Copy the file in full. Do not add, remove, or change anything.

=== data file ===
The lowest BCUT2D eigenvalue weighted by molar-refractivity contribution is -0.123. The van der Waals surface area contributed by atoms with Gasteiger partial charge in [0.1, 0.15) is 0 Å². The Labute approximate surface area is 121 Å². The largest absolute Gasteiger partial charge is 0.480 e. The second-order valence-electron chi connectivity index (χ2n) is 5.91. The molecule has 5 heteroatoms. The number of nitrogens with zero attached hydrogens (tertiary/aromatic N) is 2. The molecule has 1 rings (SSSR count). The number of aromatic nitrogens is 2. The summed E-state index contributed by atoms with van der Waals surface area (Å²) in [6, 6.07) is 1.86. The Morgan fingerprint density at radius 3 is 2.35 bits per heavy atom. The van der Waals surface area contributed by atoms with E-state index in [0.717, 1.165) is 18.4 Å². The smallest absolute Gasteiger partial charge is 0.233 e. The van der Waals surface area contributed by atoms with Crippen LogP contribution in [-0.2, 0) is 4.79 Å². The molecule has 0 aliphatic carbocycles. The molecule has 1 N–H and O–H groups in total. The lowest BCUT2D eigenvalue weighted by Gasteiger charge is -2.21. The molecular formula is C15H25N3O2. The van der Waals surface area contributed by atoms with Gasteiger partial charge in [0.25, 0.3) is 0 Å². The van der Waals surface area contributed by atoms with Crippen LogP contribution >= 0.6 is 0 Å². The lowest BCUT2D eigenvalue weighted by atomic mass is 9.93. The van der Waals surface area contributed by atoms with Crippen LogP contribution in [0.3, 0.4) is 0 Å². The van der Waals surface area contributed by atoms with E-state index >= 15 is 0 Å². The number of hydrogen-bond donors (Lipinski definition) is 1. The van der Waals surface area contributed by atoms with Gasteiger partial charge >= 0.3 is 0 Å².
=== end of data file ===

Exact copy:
The lowest BCUT2D eigenvalue weighted by molar-refractivity contribution is -0.123. The van der Waals surface area contributed by atoms with Gasteiger partial charge in [0.1, 0.15) is 0 Å². The Labute approximate surface area is 121 Å². The largest absolute Gasteiger partial charge is 0.480 e. The second-order valence-electron chi connectivity index (χ2n) is 5.91. The molecule has 5 heteroatoms. The number of nitrogens with zero attached hydrogens (tertiary/aromatic N) is 2. The molecule has 1 rings (SSSR count). The number of aromatic nitrogens is 2. The summed E-state index contributed by atoms with van der Waals surface area (Å²) in [6, 6.07) is 1.86. The Morgan fingerprint density at radius 3 is 2.35 bits per heavy atom. The van der Waals surface area contributed by atoms with E-state index in [0.717, 1.165) is 18.4 Å². The smallest absolute Gasteiger partial charge is 0.233 e. The van der Waals surface area contributed by atoms with Crippen LogP contribution in [-0.2, 0) is 4.79 Å². The molecule has 0 aliphatic carbocycles. The molecule has 1 N–H and O–H groups in total. The lowest BCUT2D eigenvalue weighted by Gasteiger charge is -2.21. The molecular formula is C15H25N3O2. The van der Waals surface area contributed by atoms with Gasteiger partial charge in [0.25, 0.3) is 0 Å². The van der Waals surface area contributed by atoms with Crippen LogP contribution >= 0.6 is 0 Å². The lowest BCUT2D eigenvalue weighted by atomic mass is 9.93. The van der Waals surface area contributed by atoms with Crippen LogP contribution in [0.3, 0.4) is 0 Å². The van der Waals surface area contributed by atoms with E-state index >= 15 is 0 Å². The number of hydrogen-bond donors (Lipinski definition) is 1. The van der Waals surface area contributed by atoms with Gasteiger partial charge >= 0.3 is 0 Å².